The first homesteader in the area of Kaycee Wyoming was John Nolan, who put his ranch along the Powder River. The brand he used was KC. During the Cattleman's Invasion of 1892 the Nolan ranch became the scene of one of the most cowardly and brutal murders in the history of the West.
Many of the large ranching outfits in Wyoming organized as the Wyoming Stock Growers Association, who gathered socially as the Cheyenne Club in Cheyenne, Wyoming. Comprised of some of the states wealthiest and most influential residents, the organization held a great deal of political sway in the region and the state. They organized the cattle industry by scheduling roundups and cattle shipment but they also employed an agency of detectives to investigate cases of cattle theft from its member's holdings.
The uneasy relationship between the larger wealthier ranchers and the smaller ranch settlers became steadily worse after the poor winter of 1886-1887, when blizzards and temperatures of 40-50 below zero had followed an extremely hot and dry summer. Thousands of cattle were lost and the large companies began to control the flow of water as well as trying to exclude the smaller ranchers from participation in the annual roundup.
Rustling in the area increased. In Johnson County, with emotions running high agents of the larger ranches killed several alleged rustlers from smaller ranches on dubious evidence, or they were simply found dead. Frank Canton the Sheriff of Johnson County was rumored behind many of the deaths. Canton's gripsack was later found to contain a list of dozens of "rustlers" to either be shot and hung and a contract to pay him $5.00 a day plus a bonus of $50 for each rustler killed. Unfortunately, Nate Champion was the first target.
On April 10, 1892, the "Cattlemen" burned Nolan's ranch house and murdered Nate Champion and Nick Ray, who were leasing the ranch from John Nolan at the time. Nate's stand was one of the west's greatest last stands. He kept up a steady gunfire, and took cover in a pit he had dug out in the dirt floor of the cabin. The regulators finally used a wagon loaded with hay and set on fire, and pushed it against the cabin while Champion was kept down by a rain of lead from 2 dozen rifles. Just before the structure collapsed, Champion emerged holding a Winchester at the ready. The regulators opened fire with abandon and killed him. Although they claimed that Champion was a rustler, he was in fact the first victim of the Johnson County War, (also known as the War on the Powder River, and the Wyoming Range War). Champion's murder was intended to scare the smaller ranchers, intending to force them to leave Wyoming to the sole use of the larger ranchers, so they could let their herds of cattle have miles and miles of unfenced grazing land. To this day the lawlessness of this act and many others has gone without punishment.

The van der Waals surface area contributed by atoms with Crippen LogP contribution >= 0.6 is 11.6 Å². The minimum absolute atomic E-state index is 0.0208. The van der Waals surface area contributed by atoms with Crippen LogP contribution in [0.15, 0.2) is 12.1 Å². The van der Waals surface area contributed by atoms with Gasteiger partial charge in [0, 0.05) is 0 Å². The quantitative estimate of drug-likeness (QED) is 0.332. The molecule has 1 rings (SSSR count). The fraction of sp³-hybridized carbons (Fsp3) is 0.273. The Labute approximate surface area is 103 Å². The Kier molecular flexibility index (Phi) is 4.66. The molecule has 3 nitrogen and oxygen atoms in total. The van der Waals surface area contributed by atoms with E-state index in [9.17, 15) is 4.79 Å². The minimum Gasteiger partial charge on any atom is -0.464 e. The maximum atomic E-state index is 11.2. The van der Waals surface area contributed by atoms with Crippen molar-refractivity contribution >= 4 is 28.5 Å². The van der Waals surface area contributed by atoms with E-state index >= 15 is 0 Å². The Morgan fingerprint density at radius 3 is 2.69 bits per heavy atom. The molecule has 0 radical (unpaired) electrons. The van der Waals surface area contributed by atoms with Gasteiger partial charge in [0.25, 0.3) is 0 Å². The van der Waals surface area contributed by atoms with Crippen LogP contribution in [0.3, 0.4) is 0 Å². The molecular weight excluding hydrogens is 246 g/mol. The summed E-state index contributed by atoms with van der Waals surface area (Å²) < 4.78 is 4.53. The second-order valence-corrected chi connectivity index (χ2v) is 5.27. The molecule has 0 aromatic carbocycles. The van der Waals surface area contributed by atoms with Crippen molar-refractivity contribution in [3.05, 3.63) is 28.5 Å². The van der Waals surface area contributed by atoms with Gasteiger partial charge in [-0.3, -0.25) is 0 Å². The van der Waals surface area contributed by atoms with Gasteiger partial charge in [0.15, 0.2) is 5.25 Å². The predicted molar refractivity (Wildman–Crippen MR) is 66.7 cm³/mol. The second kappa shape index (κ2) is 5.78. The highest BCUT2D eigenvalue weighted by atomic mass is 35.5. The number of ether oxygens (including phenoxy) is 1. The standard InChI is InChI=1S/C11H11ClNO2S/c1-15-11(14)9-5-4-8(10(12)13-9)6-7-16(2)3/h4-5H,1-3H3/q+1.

Some saw the big ranchers and their ally the Wyoming Stock Growers Association as businessmen, forced to take justice into their own hands to protect their assets. Because suspected rustlers were gunned down or lynched with little or no evidence, many viewed the stock growers association as little more than a cartel of cold blooded killers.
The "war" was over the next day, but over the next decade, scattered violence continued as rustlers continued to be hanged.